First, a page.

What makes an honest life for each of us, and how do we go about achieving it? With that stunning, comforting voice, that are exactly the questions Courtney Marie Andrews tackles on her latest album. It’s an album that feels both well-worn and refreshing, the kind that draws on past inspirations but doesn’t borrow so much that it feels like a pale imitation. That voice helps, sure, but so does the fact that Andrews is a tremendously gifted songwriter.
This record gets into your bones in the same way a stiff winter breeze does, staying with you long after you’ve warmed up and moved on. It’s the most haunting, vulnerable record I heard in 2016, Kristine Leschper’s distinctly fragile vocals and lyrics poking at all of the soft spots in your psyche at once but somehow managing to never be too much to handle. This is what all your self-doubt and internal debates would sound like in their most beautiful forms.
Straight talk: "Empire Builder" is the most devastating song I heard this year. It’ll clobber you if you’re not prepared, and probably even if you are. All those scars and ghosts of past lives? They’re coming out during it’s 5 minute-plus runtime, no matter how happy or content you are with the current life you’ve built or the current love you’re in. As for the rest of the album: it’s real damn good, Gibson showcasing a deft ability to verbalize those quiet moments of our lives in a way that’s honest, kind and real. Bonus: if "Empire Builder" didn’t do enough to really gut you, throw on "The Last One" right after it to really feel every last thing you’ve tried to work past/through.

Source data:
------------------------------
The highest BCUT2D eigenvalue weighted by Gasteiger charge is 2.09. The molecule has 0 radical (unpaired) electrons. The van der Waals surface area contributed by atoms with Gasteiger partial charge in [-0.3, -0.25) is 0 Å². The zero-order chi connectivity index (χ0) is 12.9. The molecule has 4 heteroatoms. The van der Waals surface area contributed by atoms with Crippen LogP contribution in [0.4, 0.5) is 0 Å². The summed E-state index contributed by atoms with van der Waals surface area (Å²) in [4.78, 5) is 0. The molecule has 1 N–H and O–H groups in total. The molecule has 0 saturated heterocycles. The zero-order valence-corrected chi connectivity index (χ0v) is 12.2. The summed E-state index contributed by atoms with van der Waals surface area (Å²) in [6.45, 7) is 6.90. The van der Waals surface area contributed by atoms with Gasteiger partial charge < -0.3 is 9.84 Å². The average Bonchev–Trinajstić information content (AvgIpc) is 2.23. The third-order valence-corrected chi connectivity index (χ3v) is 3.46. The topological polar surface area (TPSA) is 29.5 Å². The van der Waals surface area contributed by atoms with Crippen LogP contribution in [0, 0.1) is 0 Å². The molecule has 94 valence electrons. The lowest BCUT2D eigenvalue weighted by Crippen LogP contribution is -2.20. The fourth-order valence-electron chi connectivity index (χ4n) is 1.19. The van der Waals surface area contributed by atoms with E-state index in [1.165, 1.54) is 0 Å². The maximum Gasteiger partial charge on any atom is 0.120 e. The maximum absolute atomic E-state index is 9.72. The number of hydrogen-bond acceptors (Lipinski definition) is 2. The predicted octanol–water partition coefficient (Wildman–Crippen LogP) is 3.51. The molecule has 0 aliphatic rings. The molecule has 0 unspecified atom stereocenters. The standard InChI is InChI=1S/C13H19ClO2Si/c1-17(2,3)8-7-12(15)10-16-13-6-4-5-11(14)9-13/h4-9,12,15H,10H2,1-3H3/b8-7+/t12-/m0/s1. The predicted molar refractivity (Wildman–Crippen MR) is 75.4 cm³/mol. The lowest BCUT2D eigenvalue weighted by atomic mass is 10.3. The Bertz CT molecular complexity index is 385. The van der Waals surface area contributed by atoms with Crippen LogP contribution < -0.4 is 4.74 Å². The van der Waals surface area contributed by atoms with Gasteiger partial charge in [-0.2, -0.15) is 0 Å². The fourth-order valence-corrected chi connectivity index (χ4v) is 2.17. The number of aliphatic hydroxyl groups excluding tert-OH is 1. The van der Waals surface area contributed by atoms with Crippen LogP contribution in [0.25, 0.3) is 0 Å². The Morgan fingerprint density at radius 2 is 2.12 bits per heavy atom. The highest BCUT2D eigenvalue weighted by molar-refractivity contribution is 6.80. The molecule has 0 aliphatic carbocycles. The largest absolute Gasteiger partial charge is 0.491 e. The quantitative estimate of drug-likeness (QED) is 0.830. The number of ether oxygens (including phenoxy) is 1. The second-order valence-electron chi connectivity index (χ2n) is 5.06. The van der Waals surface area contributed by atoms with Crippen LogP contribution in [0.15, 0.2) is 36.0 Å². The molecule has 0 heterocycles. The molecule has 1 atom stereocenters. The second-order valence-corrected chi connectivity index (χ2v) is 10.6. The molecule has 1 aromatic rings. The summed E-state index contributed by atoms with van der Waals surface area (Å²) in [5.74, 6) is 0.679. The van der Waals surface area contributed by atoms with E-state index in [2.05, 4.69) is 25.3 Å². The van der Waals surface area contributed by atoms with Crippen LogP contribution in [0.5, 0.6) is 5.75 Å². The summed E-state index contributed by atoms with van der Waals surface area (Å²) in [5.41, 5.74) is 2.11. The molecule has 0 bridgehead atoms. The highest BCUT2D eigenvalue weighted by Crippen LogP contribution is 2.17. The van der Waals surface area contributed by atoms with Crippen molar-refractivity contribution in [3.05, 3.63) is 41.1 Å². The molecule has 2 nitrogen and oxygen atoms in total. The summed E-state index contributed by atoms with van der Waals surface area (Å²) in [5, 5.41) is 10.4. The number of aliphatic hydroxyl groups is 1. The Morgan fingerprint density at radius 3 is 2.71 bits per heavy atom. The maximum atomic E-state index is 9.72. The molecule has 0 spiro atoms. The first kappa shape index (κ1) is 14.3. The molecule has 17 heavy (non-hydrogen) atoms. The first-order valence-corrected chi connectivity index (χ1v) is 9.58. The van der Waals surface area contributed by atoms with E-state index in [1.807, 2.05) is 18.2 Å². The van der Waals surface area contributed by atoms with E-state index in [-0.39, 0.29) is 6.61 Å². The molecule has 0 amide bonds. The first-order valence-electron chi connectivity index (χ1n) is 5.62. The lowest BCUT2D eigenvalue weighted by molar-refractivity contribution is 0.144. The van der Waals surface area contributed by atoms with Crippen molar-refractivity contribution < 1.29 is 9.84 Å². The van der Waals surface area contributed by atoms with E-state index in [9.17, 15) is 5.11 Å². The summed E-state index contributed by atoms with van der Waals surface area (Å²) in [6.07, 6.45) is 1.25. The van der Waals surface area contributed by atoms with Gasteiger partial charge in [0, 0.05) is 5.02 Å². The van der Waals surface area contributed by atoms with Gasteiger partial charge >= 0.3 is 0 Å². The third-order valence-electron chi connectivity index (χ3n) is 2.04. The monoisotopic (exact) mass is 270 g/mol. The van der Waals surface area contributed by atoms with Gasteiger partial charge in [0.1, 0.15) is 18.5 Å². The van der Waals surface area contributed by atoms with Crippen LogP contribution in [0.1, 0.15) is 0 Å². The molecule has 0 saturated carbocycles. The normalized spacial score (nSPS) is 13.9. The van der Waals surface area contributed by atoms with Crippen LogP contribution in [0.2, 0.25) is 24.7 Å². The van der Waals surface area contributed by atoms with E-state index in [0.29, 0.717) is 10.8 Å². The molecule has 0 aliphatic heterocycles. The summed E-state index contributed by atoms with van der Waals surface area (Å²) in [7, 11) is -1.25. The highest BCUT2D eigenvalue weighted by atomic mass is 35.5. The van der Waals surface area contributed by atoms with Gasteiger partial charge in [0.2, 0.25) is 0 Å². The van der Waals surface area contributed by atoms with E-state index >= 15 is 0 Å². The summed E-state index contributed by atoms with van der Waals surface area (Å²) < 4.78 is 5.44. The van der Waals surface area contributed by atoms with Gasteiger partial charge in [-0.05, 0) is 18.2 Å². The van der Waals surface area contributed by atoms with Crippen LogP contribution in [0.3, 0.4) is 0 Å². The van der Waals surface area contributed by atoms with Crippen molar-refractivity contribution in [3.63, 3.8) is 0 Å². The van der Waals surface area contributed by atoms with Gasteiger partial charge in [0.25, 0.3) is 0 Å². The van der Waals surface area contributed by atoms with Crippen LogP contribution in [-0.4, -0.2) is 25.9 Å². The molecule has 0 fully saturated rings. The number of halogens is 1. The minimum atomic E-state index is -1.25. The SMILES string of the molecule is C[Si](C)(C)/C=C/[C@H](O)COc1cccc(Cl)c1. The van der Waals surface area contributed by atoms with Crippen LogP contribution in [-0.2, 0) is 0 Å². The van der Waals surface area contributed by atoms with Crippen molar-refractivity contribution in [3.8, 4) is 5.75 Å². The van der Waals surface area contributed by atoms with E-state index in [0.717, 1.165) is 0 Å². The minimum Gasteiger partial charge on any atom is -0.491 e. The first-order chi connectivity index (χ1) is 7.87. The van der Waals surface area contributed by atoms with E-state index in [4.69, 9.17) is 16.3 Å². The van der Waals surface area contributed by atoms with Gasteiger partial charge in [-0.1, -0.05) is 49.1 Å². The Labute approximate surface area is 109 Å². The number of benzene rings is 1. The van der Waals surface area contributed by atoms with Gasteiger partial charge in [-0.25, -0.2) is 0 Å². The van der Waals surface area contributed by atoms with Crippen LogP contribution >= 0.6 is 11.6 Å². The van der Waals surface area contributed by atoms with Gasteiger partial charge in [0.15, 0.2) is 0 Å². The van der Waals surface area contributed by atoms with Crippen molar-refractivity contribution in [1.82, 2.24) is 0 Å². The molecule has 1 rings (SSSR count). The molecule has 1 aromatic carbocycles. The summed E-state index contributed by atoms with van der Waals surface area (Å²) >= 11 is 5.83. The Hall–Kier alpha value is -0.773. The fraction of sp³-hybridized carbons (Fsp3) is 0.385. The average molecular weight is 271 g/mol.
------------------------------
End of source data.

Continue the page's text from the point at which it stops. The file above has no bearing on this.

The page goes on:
We can have a lengthy discussion about whether a live album that contains only one new song among its 11 tracks is eligible for these kinds of lists, but I’m just going to go ahead and put this here because it remains the most beautiful album I’ve heard this year by a wide, wide margin. Isakov’s songs were already studies in beauty and the power of dynamics, but the backing arrangements provided by the Colorado Symphony take each song to new, more dynamic, more moving places. Oh, and that new song ("Liars")? It’s tremendous.
There’s an ease and confidence to the warm, wordy songs Lucy Dacus writes that belies the fact that she just turned 21 this year. Recorded over the course of a day for a friend's college project, No Burden showcases Dacus’ ability to not only weave complex ideas and stories in relatable ways, but also bring an energy to her playing and singing that’s uncommon for most artists a few records in, let alone on someone’s first try. This album is something extremely special.